There is definitely some truth to the statement that humans always want what they can’t have. Technically speaking, it isn’t impossible for you to have a pet monkey. However, we can’t endorse keeping exotic animals as pets unless there are extenuating circumstances. We get it — there is just something that draws you to sweet, cuddly monkey babies that make you want to bring one home. Unfortunately, monkeys do not make good pets, and there are some very good reasons why.
The Difficulties Involved with Raising a Pet Monkey
Movies and television have given you the false impression that owning a pet monkey is all fun and games. Sure, you might have some good times, but there is a lot of responsibilities and challenges that you’ll have to face as well. Caring for monkeys is not anything at all like caring for most other types of pets. They do not mature the same as human children, either. With a lifespan of anywhere from 20 to 40 years, it’s like being stuck with a permanent toddler who doesn’t adapt well to new situations. On top of that, finding ways to travel with them, introduce them to new people or children, and keeping them up on their demands for social interaction is a full-time job in itself. Let’s take a closer look at some of the biggest challenges that come with raising a pet monkey.
Is Owning a Monkey Legal?
The legality of owning a primate changes depending on where you live. Some states simply require permits, while others are completely illegal. Even if you were lucky enough to obtain a permit, it’s possible you’d have to deal with regular home inspections to ensure you are providing them with appropriate care. On top of that, you’d have to purchase additional liability coverage. Some insurance companies might even cancel your insurance entirely because there is a risk that the monkey bites someone or causes property damage.
What are the Medical Issues Associated with Pet Monkeys?
Diseases are easily spread between monkeys and humans, and some zoonotic diseases are very serious. Depending on where you reside, there might not be a veterinarian within a hundred miles who is able or willing to treat a monkey.
Keeping captive monkeys healthy is a huge challenge. They have specialized diets that are time-consuming and expensive to prepare. Monkeys eat things that are strictly found in nature like nuts, seeds, and fruits. There are a few species that also eat small animals like spiders, lizards, and insects. Some monkeys end up developing diabetes because of the poor diets that their owners feed them.
Monkey Behavioral Issues
One of the biggest complaints from people with pet monkeys is the wide range of behavioral problems. Baby monkeys start out as sweet, dependent creatures, but all of that changes once they start to age. Monkeys are wild animals, and their natures aren’t going to change just because they live in a house with you. Because they are such social animals, not enough time with other people, monkeys, or animals creates a slew of behavioral problems.
Pet monkeys are known to bite, and with their 32 sharp teeth, it isn’t going to be something you can brush off. Some monkeys are gentle, but more often than not, they become aggressive towards anyone that they are nearest to. This is especially true after puberty. Monkeys are also curious and are going to rifle through anything they can get their hands on. I don’t know about you, but we certainly don’t want to be picking up after a monkey for the next 40 years.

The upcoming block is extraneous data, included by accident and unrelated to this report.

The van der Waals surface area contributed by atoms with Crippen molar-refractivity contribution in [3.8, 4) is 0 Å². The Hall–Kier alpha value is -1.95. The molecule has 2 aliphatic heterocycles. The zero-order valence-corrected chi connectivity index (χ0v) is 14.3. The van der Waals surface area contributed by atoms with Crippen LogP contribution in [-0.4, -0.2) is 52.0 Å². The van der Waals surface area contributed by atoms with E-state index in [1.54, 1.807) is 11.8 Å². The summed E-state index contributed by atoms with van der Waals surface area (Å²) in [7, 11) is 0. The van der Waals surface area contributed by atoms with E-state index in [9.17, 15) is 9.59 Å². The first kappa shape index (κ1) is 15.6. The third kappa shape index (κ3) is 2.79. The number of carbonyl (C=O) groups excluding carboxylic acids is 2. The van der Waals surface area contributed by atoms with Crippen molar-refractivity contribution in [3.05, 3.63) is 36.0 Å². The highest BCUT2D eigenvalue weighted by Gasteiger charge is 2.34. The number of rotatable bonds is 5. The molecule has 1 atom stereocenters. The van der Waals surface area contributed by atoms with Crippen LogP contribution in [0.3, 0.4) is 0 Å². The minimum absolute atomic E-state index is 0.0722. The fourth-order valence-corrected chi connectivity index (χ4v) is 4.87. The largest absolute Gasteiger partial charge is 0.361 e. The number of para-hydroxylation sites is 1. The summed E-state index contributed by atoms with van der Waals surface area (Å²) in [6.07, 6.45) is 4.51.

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Housing a Monkey
Monkeys come in all sizes, but that doesn’t change the vast amount of space that they need. On top of having large and secure enclosures, monkeys must be able to spend a lot of time outdoors. They must have their toys changed out constantly to keep their brains stimulated and stick to an exercise routine, so they don’t develop health issues.
Unfortunately, most monkeys cannot be toilet trained. Some young monkeys wear diapers, but that ability is usually lost as they mature since they just pull it off. Lots of pet monkeys resort to flinging their feces and urine when bored.
The Cost of Owning a Pet Monkey
Monkeys aren’t like cats and dogs where you can run to a local shelter and adopt one for a few hundred bucks. Monkeys are exotic animals, and it is reflected in the cost. Smaller monkey species, like capuchin, could cost around $7,000, while larger species, like chimpanzees, cost upwards of $70,000. This price doesn’t even begin to factor in the lifetime costs of food, water, diapers, and vet bills.
The idea of keeping a pet monkey is far more enticing than the reality of it. There are only a few documented pet monkey cases where pet monkeys were well-trained and lived their entire lives with humans without causing harm to others. In most cases, pet monkeys are a risk to humans and to themselves.
Monkeys are a full-time commitment. They can’t be left alone, they live up to 40 years old, and they will never mature like humans do. Monkeys are animals that require constant attention and care for the entire span of their lives. With that said, all monkeys are different, and you might be lucky enough to buy one that is sweet and loving, but even that isn’t a guarantee that they will never act out or resort to aggression.
It’s okay to love all animals and want to keep them as pets, but monkeys will never be truly domesticated. It is best if they live out their lives where they belong in places like savannahs, rainforests, and mountainous terrains. Instead of buying a pet monkey and committing to something you have no idea you’ll actually enjoy, visit primate sanctuaries and appreciate them from a distance. After all, one of the things that probably drew you to them in the first place was watching them roam in the wild and live their unique, wild lives that we aren’t able to provide them.
Featured Image Credit: Rajesh Balouria, Pixabay